There's an apparent disconnection between the US and Asia, and the lack of empathy can be potentially costly to companies operating in this region.
Too often, I've heard Asia-Pacific executives across different market sectors lament their struggles to secure budgets that are at least equal to their counterparts in the US or Europe. Despite having a bigger and significantly more diverse region to address, they often do not receive sufficient financial support and resources from their global headquarters in the US.
They also face the common misconception that what works in the US must work in Asia too, and have to deal with implementing corporate policies that fail to take into consideration the unique traits of individual markets across Asia.
To top it off, their US counterparts often lack any understanding of what works and doesn't work in the local markets in this region, and don't get why some initiatives may see tremendous success in Asia but may not make any sense in the US.
In a recent interview with Bloomberg, Baidu's CEO Robin Li said many US investors simply were unable to appreciate the changes in China, where O2O (online-to-offline) services were taking off fast due to smartphones, cheap labour, and bad traffic.
He believes the company's future growth is not in search, but in services that connect consumers in both the offline and online worlds. Baidu, for instance, can help its users order meals and track the location of the delivery man via its map to estimate the arrival of their dinner. The company is investing much of its efforts in such online-to-offline services, commonly referred to as O2O in China.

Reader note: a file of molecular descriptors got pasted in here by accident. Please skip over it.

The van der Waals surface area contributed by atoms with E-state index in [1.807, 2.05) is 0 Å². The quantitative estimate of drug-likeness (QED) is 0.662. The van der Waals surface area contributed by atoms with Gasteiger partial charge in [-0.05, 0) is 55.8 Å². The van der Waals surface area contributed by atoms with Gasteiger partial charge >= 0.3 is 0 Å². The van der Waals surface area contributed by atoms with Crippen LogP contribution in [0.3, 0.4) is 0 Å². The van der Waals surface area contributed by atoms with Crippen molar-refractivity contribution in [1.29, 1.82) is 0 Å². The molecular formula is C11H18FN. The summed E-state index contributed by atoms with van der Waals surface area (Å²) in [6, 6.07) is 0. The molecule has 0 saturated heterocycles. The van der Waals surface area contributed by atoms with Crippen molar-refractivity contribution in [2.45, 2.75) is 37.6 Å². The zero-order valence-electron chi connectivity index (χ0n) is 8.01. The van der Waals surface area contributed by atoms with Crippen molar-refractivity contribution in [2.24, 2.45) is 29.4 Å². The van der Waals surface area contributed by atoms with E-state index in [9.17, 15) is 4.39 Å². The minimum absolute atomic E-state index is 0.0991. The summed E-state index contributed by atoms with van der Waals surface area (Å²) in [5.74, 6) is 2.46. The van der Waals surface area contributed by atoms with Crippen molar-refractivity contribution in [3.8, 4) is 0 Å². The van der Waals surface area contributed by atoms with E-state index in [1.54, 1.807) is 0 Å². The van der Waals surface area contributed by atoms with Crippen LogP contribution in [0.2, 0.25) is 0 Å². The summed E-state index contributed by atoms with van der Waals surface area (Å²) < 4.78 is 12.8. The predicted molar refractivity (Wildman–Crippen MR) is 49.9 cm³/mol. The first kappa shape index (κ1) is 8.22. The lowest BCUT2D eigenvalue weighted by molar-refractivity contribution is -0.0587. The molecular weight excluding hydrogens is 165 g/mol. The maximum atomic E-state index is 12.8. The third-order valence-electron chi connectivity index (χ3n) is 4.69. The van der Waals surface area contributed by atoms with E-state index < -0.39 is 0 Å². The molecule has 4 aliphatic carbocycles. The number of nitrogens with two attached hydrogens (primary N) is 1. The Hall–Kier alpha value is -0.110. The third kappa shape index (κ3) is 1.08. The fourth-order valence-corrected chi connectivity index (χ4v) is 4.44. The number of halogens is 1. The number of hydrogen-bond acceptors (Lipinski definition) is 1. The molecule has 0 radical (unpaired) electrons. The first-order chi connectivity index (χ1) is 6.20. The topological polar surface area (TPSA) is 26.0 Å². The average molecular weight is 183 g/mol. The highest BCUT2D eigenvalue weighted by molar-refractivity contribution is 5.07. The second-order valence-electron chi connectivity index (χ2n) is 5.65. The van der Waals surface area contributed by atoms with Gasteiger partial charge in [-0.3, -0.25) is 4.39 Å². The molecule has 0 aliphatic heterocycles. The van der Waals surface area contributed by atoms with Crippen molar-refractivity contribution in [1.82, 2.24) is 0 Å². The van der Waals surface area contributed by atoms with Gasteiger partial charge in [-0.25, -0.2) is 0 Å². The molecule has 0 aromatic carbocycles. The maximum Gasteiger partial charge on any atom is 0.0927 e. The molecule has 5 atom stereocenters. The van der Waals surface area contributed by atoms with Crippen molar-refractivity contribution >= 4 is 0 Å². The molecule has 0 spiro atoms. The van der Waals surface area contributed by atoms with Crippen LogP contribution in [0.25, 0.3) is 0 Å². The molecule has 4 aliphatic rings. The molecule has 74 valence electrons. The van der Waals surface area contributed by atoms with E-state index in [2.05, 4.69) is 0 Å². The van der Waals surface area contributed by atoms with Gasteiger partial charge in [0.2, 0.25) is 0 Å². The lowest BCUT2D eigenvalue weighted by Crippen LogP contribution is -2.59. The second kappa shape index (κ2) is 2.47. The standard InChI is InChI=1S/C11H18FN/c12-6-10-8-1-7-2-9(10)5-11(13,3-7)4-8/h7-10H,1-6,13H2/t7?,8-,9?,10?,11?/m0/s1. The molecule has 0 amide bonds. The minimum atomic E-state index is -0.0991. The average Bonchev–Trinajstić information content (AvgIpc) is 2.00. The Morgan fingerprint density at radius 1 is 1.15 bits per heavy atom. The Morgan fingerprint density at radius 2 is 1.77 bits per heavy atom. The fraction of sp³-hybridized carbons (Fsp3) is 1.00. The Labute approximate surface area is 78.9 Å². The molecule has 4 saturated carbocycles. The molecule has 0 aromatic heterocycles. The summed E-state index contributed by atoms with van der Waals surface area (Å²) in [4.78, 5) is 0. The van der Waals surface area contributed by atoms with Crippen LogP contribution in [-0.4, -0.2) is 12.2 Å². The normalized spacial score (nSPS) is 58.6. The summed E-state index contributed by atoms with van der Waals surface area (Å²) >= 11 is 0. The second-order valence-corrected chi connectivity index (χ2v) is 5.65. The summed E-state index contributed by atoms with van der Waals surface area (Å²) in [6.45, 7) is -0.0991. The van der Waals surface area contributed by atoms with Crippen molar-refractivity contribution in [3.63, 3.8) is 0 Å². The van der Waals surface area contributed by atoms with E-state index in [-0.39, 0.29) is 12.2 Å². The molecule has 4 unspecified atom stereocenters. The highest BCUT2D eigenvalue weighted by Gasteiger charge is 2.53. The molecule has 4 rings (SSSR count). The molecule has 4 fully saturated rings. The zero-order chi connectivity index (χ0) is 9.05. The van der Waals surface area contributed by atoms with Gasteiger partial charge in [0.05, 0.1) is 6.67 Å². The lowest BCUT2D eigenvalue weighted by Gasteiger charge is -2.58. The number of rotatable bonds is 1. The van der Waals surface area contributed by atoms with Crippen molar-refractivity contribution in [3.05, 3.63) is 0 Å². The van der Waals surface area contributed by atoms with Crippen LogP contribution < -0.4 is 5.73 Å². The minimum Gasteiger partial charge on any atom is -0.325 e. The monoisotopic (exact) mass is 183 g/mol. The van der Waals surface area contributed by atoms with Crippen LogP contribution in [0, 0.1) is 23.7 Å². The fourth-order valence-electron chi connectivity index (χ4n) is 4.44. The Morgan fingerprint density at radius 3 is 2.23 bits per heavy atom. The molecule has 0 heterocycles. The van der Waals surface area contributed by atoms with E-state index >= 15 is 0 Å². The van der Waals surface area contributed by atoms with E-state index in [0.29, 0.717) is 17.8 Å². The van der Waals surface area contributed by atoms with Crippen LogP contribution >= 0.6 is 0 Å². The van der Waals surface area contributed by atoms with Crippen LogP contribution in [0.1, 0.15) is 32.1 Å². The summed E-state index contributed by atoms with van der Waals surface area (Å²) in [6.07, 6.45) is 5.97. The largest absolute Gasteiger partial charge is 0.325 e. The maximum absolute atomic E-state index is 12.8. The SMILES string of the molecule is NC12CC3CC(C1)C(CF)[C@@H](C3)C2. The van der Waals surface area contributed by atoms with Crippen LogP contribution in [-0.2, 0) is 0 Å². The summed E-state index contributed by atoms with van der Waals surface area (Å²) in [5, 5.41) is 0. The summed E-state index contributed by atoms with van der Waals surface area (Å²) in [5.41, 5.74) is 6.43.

However, Li expressed concerns that the Chinese internet giant, which is listed on NASDAQ, was being penalised by shareholders who could not understand the opportunity.
He explained: "It's kind of difficult for a typical US public market investor to really understand why Baidu is losing so much money on those unproven businesses. We have a better understanding of this market. We think this kind of investment will pay off. So there's a little bit of education needed."
Failing which, Li mooted the possibility of taking Baidu off the US stock market and shifting focus to the Chinese market. "If one day I find that the US market has no hope of recognising our value, and the domestic market truly understands our business, I may do that," he said in the Bloomberg report. "First of all, we need to be patient and give our US investors some time. I hope they will be able to appreciate us more."
With its roots in China, Baidu has the option to steer its ship and choose its own course. That, however, isn't the case for the Asian outfits that have to continue fighting to convince their headquarters why they need more budget to invest in a business that the US likely knows nothing about.
Allowed to fester, the knowledge gap will prove costly to companies here, grossly held back by a lack of support and resources to properly tap growth opportunities in this region.